Gulwali Passarlay’s Journey as a Refugee from Afghanistan to the UK

Loyn began the discussion by offering context on the current refugee crisis. “There are many Gulwalis in the world. Almost 60 million people are displaced, between 10 and 15 million people a year move from their homes and Afghanistan is the second largest country people flee from – 800,000 people are internally displaced.”

Passarlay began his journey when his mother paid smugglers to help him escape from Afghanistan after his father and grandfather were shot by US soldiers. “For a mother to decide to send her 12 and 13 year-old children away is extraordinary. I am sure she did not understand the implications and the dangers that I would face along the way. Neither did I,” said Passarlay. “Throughout my journey, my biggest issue and fear was uncertainty.”

Loyn asked Passarlay: “Why do you think your mother trusted your life with smugglers? And what was in it for the smugglers to keep you alive?”

“Smugglers need to maintain their reputation. The system of smuggling is more effective and efficient than the government! She was faced with a difficult circumstance, and through family friends she found a smuggler that was her only hope in giving her sons a better life,” answered Passarlay.

During the harrowing journey Passarlay was separated from his brother, which he referred to as a significantly traumatic experience. “My mother said to not let go of each other, but in Peshawar we were so quickly separated. For the rest of my journey, I had three things to do: I wanted to look for my brother, I needed to get across and I desperately missed home.”

Even arriving in Italy after a life-threatening boat trip from Greece, Passarlay was determined to get to England and find his sibling. “I am forever grateful to the people of Italy who genuinely wanted to keep me safe and welcomed and wanted to help me. But I had to find my brother.”

Responding to Loyn‘s question on why many refugees and migrants have their sights set on the United Kingdom as their final destination, Passarlay said: “I would have loved to have settled in Italy, but the language barrier was far too difficult. Whenever I talk to people from the right-wing, I tell them it’s a great thing for people to want to come to seek refuge in their country. Why? England embodies ideals of hope and opportunity; English is an international language and holds a historical and cultural connection to many countries thanks to the British Empire. But some also believe that Britain was involved in the conflict that exists in their country, such as Afghanistan, so migrants feel Britain has a moral responsibility to take them in.”

Passarlay concluded that he eventually managed to reach England and survive his journey thanks to fellow refugees, who have become his “brothers.”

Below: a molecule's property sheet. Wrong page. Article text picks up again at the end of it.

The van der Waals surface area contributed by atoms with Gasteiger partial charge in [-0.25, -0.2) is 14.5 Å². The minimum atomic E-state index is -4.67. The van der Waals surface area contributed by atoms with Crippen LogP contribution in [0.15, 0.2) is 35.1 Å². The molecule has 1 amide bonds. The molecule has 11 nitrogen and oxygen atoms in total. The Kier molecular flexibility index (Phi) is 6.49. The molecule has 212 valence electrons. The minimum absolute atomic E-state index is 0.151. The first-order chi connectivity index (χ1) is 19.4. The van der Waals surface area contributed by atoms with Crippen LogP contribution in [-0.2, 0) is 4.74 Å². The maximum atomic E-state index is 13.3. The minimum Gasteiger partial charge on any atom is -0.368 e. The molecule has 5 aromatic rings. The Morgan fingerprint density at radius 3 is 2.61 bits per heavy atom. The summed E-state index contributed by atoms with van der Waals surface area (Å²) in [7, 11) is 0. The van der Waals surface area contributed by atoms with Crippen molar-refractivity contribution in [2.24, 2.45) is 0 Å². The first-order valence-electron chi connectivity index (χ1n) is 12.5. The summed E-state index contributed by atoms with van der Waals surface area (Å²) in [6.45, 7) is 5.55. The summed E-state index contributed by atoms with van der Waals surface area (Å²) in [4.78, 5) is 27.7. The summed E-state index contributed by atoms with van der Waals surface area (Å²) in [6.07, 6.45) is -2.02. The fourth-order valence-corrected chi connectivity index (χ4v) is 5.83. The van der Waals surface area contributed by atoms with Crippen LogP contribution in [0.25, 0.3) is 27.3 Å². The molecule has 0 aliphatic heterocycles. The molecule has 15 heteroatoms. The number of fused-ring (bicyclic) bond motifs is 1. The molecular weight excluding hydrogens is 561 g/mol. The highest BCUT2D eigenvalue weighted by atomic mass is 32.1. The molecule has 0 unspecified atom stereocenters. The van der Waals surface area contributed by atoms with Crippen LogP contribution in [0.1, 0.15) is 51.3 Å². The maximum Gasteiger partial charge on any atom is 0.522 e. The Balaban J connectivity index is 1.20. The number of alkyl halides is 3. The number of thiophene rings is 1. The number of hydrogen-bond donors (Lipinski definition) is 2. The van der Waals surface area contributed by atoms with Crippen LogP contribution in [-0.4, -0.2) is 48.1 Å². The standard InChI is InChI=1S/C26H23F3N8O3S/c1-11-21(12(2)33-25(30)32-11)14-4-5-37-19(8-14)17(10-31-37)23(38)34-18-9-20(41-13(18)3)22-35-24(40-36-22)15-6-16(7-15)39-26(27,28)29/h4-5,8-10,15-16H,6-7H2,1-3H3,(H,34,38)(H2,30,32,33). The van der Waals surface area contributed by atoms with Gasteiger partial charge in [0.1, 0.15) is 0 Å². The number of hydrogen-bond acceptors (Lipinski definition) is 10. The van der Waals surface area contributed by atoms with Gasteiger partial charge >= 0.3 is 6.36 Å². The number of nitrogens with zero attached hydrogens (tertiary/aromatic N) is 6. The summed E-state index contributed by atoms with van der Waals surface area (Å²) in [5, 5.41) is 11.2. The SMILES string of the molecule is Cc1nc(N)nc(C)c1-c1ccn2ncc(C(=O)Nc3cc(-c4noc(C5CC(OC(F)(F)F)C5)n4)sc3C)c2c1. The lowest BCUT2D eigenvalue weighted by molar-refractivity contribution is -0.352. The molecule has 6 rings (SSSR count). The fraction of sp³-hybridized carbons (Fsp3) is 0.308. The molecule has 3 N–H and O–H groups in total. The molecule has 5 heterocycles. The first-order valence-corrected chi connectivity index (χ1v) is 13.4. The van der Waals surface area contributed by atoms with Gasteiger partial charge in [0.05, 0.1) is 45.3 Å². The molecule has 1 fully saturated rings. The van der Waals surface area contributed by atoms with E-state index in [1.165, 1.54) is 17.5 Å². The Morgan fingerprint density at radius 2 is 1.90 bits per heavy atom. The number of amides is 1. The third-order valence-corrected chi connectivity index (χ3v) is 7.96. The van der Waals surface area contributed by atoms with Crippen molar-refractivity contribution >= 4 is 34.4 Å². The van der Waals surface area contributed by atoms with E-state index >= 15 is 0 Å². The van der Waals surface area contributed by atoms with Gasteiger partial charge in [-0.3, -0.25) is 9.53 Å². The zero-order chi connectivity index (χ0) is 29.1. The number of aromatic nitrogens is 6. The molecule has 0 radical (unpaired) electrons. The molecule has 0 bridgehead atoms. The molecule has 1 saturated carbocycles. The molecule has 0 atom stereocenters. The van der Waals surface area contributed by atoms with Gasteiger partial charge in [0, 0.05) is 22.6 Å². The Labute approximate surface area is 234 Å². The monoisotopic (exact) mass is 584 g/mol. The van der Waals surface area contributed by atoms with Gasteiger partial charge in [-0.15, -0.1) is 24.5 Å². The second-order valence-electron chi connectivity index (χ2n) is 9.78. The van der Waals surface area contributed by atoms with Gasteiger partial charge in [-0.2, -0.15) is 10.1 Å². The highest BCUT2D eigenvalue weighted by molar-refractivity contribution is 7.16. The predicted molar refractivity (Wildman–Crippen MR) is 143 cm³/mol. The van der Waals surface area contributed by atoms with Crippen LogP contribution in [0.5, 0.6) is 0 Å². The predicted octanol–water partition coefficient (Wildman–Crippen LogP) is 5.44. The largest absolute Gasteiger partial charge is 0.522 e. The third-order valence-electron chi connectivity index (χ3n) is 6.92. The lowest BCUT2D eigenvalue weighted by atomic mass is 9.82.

“As the youngest, I needed help more than anyone. I tried not to show my innocent side, so I acted tough and put on a brave face – but this was not the case. The thousands of people I met were all literally in the same boat as me. We needed each other’s companionship and partnership.”

Loyn then directed the discussion towards Passarlay‘s difficult journey into Greece by boat, when his vessel almost didn’t make it. “Hearing that 2,000 migrants sunk earlier this year kept me awake at night. I feel their pain. I know exactly what they are going through. We were stuck [in the overcrowded boat] for 49 hours.”

Speaking on her experience of writing The Lightless Sky with Passarlay, Ghouri said: “It was a privilege to work with him. The story of unaccompanied refugee children is one I have always wanted to tell, and Gulwali is amazing for deciding to give a voice to many others who have been in his situation.”

In response to a question from Loyn on his advice for the Home Office, Passarlay commented: “What we are doing right now is not enough.”

An audience member from the Office of the Children’s Commissioner for England commended Passarlay for his courage in reporting his story, and said that his book should be used by the Home Office as a guide into how to better process unaccompanied child refugees. The audience member said: “I believe that things have gotten worse since you made your journey Gulwali. My organisation has churned numbers and figures to notice that since December 2014 to March 2015, over half of unaccompanied minors have their age disputed… Local authorities need to rise to the challenge.”

Ghouri agreed that the response to the refugee crisis by both the government and the media had been far from acceptable. “The British press do not report the full picture on the migrant crisis, so people in this country do not understand what is happening. There are only 3,000 people in Calais, but the press makes it feel like there are much more.”

More information about The Lightless Sky is available here.